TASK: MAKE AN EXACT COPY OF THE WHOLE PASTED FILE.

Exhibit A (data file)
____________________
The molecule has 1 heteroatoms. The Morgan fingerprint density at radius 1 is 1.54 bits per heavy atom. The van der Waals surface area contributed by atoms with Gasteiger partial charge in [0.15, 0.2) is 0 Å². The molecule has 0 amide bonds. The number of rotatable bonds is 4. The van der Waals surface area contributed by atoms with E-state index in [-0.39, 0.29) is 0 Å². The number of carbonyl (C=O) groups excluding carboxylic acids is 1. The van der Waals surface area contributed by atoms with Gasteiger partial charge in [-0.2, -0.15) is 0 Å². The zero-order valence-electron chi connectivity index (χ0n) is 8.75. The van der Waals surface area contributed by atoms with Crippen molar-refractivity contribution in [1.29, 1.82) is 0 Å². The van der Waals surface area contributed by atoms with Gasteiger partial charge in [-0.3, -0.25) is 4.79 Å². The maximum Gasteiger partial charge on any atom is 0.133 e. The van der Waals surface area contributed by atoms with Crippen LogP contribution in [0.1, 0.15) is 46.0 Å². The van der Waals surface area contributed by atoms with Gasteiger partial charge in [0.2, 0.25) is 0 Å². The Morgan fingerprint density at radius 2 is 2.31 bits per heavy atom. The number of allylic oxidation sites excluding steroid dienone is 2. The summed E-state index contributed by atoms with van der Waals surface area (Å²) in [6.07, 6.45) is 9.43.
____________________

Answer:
The molecule has 1 heteroatoms. The Morgan fingerprint density at radius 1 is 1.54 bits per heavy atom. The van der Waals surface area contributed by atoms with Gasteiger partial charge in [0.15, 0.2) is 0 Å². The molecule has 0 amide bonds. The number of rotatable bonds is 4. The van der Waals surface area contributed by atoms with E-state index in [-0.39, 0.29) is 0 Å². The number of carbonyl (C=O) groups excluding carboxylic acids is 1. The van der Waals surface area contributed by atoms with Gasteiger partial charge in [-0.2, -0.15) is 0 Å². The zero-order valence-electron chi connectivity index (χ0n) is 8.75. The van der Waals surface area contributed by atoms with Crippen molar-refractivity contribution in [1.29, 1.82) is 0 Å². The van der Waals surface area contributed by atoms with Gasteiger partial charge in [-0.3, -0.25) is 4.79 Å². The maximum Gasteiger partial charge on any atom is 0.133 e. The van der Waals surface area contributed by atoms with Crippen LogP contribution in [0.1, 0.15) is 46.0 Å². The van der Waals surface area contributed by atoms with Gasteiger partial charge in [0.2, 0.25) is 0 Å². The Morgan fingerprint density at radius 2 is 2.31 bits per heavy atom. The number of allylic oxidation sites excluding steroid dienone is 2. The summed E-state index contributed by atoms with van der Waals surface area (Å²) in [6.07, 6.45) is 9.43.